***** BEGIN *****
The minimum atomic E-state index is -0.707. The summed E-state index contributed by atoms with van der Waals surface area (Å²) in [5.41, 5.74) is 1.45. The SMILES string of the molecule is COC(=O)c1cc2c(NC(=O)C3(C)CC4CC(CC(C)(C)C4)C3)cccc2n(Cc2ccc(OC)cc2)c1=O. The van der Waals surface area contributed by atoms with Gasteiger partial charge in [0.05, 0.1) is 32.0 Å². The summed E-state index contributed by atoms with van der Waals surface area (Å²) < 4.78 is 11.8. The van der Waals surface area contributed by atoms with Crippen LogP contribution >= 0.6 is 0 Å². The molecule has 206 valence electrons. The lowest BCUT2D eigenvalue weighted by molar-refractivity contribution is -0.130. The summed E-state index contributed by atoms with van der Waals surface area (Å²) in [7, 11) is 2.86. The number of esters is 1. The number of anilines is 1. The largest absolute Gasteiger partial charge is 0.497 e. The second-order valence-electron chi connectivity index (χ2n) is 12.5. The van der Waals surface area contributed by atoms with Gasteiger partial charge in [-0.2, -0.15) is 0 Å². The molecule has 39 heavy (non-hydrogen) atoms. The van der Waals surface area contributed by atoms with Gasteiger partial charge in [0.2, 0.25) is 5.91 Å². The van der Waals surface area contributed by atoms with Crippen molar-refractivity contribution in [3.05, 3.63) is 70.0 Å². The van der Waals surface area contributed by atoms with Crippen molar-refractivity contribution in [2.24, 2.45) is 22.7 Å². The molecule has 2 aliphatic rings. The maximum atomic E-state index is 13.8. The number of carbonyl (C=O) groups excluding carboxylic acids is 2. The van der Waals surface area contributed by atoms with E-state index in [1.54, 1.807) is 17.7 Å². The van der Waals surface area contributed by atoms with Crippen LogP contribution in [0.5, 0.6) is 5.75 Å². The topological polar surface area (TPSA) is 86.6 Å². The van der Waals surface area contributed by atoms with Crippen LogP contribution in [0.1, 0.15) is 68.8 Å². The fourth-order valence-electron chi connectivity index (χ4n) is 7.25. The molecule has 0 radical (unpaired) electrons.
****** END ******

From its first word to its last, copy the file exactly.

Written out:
The minimum atomic E-state index is -0.707. The summed E-state index contributed by atoms with van der Waals surface area (Å²) in [5.41, 5.74) is 1.45. The SMILES string of the molecule is COC(=O)c1cc2c(NC(=O)C3(C)CC4CC(CC(C)(C)C4)C3)cccc2n(Cc2ccc(OC)cc2)c1=O. The van der Waals surface area contributed by atoms with Gasteiger partial charge in [0.05, 0.1) is 32.0 Å². The summed E-state index contributed by atoms with van der Waals surface area (Å²) < 4.78 is 11.8. The van der Waals surface area contributed by atoms with Crippen LogP contribution >= 0.6 is 0 Å². The molecule has 206 valence electrons. The lowest BCUT2D eigenvalue weighted by molar-refractivity contribution is -0.130. The summed E-state index contributed by atoms with van der Waals surface area (Å²) in [7, 11) is 2.86. The number of esters is 1. The number of anilines is 1. The largest absolute Gasteiger partial charge is 0.497 e. The second-order valence-electron chi connectivity index (χ2n) is 12.5. The van der Waals surface area contributed by atoms with Gasteiger partial charge in [-0.2, -0.15) is 0 Å². The molecule has 39 heavy (non-hydrogen) atoms. The van der Waals surface area contributed by atoms with Gasteiger partial charge in [0.2, 0.25) is 5.91 Å². The van der Waals surface area contributed by atoms with Crippen molar-refractivity contribution in [3.05, 3.63) is 70.0 Å². The van der Waals surface area contributed by atoms with Crippen molar-refractivity contribution in [2.24, 2.45) is 22.7 Å². The molecule has 2 aliphatic rings. The maximum atomic E-state index is 13.8. The number of carbonyl (C=O) groups excluding carboxylic acids is 2. The van der Waals surface area contributed by atoms with E-state index in [1.54, 1.807) is 17.7 Å². The van der Waals surface area contributed by atoms with Crippen LogP contribution in [0.5, 0.6) is 5.75 Å². The topological polar surface area (TPSA) is 86.6 Å². The van der Waals surface area contributed by atoms with Crippen LogP contribution in [0.1, 0.15) is 68.8 Å². The fourth-order valence-electron chi connectivity index (χ4n) is 7.25. The molecule has 0 radical (unpaired) electrons.